This past week a great voice of conservatism was silenced as Rush Limbaugh succumbed to lung cancer.
Over the past week, much has been written and said about the life and legacy of Rush Limbaugh; the fact he revitalized the declining genre of talk radio, galvanized the conservative message, gathered together the largest daily radio audience in history with his dedicated "Dittoheads" who listened to Rush each and every day, and how he constantly reminded us his first job was to keep the show entertaining. Those of us who go back decades with Rush certainly remember Paul Shanklin's parodies.
More than anything else, Rush informed. With "talent on loan from God" (Rush believed all of us had some natural talent on loan from the Almighty we could and should tap into to benefit ourselves and others), Rush was able to coalesce conservativism and explain it to his audience, winning converts, opening the eyes of those who were conservative, but voting against their own self-interests, and helping those of us who were conservative with talking points to evangelize the message of conservatism and speak to the folly of liberalism.
For his boldness, Rush was constantly maligned by the left. They tried to cancel him before "Cancel Culture" would become the de facto left-winged tactic. When Rush tried to become a commentator for the NFL, the left made sure his tenure was short, as was his attempt to become a co-owner of the St. Louis Rams. But Rush didn't dwell on either snub too long.
Rush had his private personal struggles, but they were struggles that he brought us in to, because he considered his listeners his family. We went through his battles with addiction and his hearing loss with him. The compassionate left still mocks Rush for these struggles, but he was never shy about them, hoping his experience would give courage and strength to others fighting their own private battles.
Rush was so influential that many of us remember the first time we heard him. For me it was in high school, sitting in my step-father's car running errands. He had Rush on the radio. My political beliefs were already well formed, but this guy on the radio was speaking about my beliefs in a way I had never heard. I was in school when his radio program aired each day, so I stayed up late to watch his far too short lived television show. I bought and read his books. I listened. I learned. I didn't always agree, but even in those very rare times I didn't see things the way Rush did, I always understood his arguments and analysis.
I never met Rush, but once I actually got through and was in the line-up to speak to El-Rushbo. Unfortunately, I couldn't stay on the line. I also was once mentioned on the Rush Limbaugh Show, but it was when Erick Erickson was sitting behind the Golden EIB Microphone.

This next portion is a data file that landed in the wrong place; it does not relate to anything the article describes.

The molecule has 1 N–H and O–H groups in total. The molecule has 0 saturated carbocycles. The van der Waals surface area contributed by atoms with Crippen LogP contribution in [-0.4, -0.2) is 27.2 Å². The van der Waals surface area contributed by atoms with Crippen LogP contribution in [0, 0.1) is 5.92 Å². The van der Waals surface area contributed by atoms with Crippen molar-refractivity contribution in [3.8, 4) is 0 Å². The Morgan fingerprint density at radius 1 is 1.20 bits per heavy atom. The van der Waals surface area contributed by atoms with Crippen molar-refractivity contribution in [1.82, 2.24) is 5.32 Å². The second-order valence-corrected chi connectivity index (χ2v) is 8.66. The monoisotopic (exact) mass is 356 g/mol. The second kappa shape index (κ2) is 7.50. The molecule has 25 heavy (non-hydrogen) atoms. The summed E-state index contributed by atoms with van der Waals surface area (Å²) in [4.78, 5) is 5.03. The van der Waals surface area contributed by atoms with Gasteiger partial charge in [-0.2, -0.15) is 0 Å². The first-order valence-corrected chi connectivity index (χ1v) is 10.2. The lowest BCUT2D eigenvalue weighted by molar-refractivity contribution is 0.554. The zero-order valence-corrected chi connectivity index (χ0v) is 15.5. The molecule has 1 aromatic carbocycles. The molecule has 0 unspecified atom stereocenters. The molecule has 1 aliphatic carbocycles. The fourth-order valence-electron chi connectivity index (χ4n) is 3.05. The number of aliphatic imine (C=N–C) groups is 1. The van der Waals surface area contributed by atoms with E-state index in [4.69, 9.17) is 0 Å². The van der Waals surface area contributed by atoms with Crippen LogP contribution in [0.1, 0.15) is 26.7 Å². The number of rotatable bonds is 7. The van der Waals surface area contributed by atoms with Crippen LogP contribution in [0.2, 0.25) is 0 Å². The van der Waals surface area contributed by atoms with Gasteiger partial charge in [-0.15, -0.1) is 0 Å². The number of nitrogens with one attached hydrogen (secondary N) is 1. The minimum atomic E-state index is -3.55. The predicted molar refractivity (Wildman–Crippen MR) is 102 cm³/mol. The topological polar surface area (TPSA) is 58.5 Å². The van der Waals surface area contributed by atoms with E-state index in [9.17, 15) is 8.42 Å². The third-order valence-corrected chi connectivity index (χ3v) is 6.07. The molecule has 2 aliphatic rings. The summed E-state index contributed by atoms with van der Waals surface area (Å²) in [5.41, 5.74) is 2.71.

Rush may be gone, but he will live on. He will live on in the lessons, his writings (the Rush Revere series of books sits on my children's book shelves), and in how he helped many of us to refine our voice, if not outright find it.
During World War II, in the darkest days of Winston Churchill's tenure as Prime Minister, it was said later by President John F. Kennedy that Churchill's ability to weave together words to inspire and uplift the British people and the British nation "mobilized the English language and sent it into battle."
Rush Limbaugh did the same thing with the English language and the message of conservatism and patriotism. He mobilized it and sent it into a campaign to change our nation, taking up the mantle left by Ronald Reagan to encourage, inspire, and uplift conservatives during the years of Bill Clinton, through the Republican Revolution of 1994, Bush v. Gore, and so many other struggles, reforms, victories and loses, for over 30 years, Rush was there.
We have lost so many this past year even in our own Cobb County Republican Party due to cancer; Bette Tempest, Phyllis Slaght, and Fairuz Rafique, who also died of stage 4 lung cancer, which is what took Rush as well.
Now, as of this week, his talent is no longer on loan from God, and Rush is no longer on loan to us as well. Rush's battle is over. His struggles have ended and he is no longer suffering. For us, the work still goes on. Rush has given us a model. He spent 30 years teaching us to find our voice. At some point, it is always necessary for the student to leave the instruction of the teacher and to teach others what was taught to them.
As Rush always said, we all have talent that is on loan from God. It is time for all of us to find that talent within ourselves and continue to spread the message of freedom, liberty, individualism, prosperity, and most importantly, the special place of greatness that the United States of America occupies in the long history of the world, the message that Rush spoke about each and every day.
If we do that, if we continue to use our talents to spread the message of America's greatness like Rush did, then when all is said and done, we will be Rush's lasting legacy.